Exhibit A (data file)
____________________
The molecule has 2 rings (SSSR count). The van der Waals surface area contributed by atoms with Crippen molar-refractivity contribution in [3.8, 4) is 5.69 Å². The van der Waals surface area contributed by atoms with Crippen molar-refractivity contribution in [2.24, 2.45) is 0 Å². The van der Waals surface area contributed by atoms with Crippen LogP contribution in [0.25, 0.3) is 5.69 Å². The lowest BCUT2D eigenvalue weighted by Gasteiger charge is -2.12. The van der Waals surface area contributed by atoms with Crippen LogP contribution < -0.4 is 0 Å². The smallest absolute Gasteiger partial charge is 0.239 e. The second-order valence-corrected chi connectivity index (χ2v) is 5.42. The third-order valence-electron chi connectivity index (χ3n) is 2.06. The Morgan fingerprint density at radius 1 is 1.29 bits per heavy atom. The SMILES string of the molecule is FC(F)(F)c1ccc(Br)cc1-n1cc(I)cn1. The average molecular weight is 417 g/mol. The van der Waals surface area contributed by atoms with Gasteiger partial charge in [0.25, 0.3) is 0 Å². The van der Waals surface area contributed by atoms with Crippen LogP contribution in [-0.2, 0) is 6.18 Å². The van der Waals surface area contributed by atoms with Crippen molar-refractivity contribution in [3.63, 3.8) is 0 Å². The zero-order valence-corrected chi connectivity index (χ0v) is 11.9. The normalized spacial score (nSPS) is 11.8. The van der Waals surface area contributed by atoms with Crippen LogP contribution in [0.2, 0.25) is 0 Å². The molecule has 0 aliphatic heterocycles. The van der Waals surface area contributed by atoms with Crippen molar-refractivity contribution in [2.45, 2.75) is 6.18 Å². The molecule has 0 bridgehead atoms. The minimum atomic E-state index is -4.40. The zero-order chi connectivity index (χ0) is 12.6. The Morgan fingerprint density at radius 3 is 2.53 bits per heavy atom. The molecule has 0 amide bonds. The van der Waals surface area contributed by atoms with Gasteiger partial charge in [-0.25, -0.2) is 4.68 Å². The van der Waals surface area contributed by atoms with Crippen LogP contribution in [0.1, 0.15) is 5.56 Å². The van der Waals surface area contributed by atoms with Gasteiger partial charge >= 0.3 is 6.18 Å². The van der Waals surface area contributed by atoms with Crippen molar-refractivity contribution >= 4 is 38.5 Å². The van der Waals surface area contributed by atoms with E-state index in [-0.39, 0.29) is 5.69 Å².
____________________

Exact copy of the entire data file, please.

The molecule has 2 rings (SSSR count). The van der Waals surface area contributed by atoms with Crippen molar-refractivity contribution in [3.8, 4) is 5.69 Å². The van der Waals surface area contributed by atoms with Crippen molar-refractivity contribution in [2.24, 2.45) is 0 Å². The van der Waals surface area contributed by atoms with Crippen LogP contribution in [0.25, 0.3) is 5.69 Å². The lowest BCUT2D eigenvalue weighted by Gasteiger charge is -2.12. The van der Waals surface area contributed by atoms with Crippen LogP contribution < -0.4 is 0 Å². The smallest absolute Gasteiger partial charge is 0.239 e. The second-order valence-corrected chi connectivity index (χ2v) is 5.42. The third-order valence-electron chi connectivity index (χ3n) is 2.06. The Morgan fingerprint density at radius 1 is 1.29 bits per heavy atom. The SMILES string of the molecule is FC(F)(F)c1ccc(Br)cc1-n1cc(I)cn1. The average molecular weight is 417 g/mol. The van der Waals surface area contributed by atoms with Gasteiger partial charge in [0.25, 0.3) is 0 Å². The van der Waals surface area contributed by atoms with Crippen LogP contribution in [-0.2, 0) is 6.18 Å². The van der Waals surface area contributed by atoms with Crippen molar-refractivity contribution in [3.63, 3.8) is 0 Å². The zero-order valence-corrected chi connectivity index (χ0v) is 11.9. The normalized spacial score (nSPS) is 11.8. The van der Waals surface area contributed by atoms with Crippen LogP contribution in [0.2, 0.25) is 0 Å². The molecule has 0 aliphatic heterocycles. The van der Waals surface area contributed by atoms with Crippen molar-refractivity contribution in [2.45, 2.75) is 6.18 Å². The molecule has 0 bridgehead atoms. The minimum atomic E-state index is -4.40. The zero-order chi connectivity index (χ0) is 12.6. The Morgan fingerprint density at radius 3 is 2.53 bits per heavy atom. The molecule has 0 amide bonds. The van der Waals surface area contributed by atoms with Gasteiger partial charge in [-0.25, -0.2) is 4.68 Å². The van der Waals surface area contributed by atoms with Crippen LogP contribution in [0.1, 0.15) is 5.56 Å². The van der Waals surface area contributed by atoms with Gasteiger partial charge >= 0.3 is 6.18 Å². The van der Waals surface area contributed by atoms with Crippen molar-refractivity contribution >= 4 is 38.5 Å². The van der Waals surface area contributed by atoms with E-state index in [-0.39, 0.29) is 5.69 Å².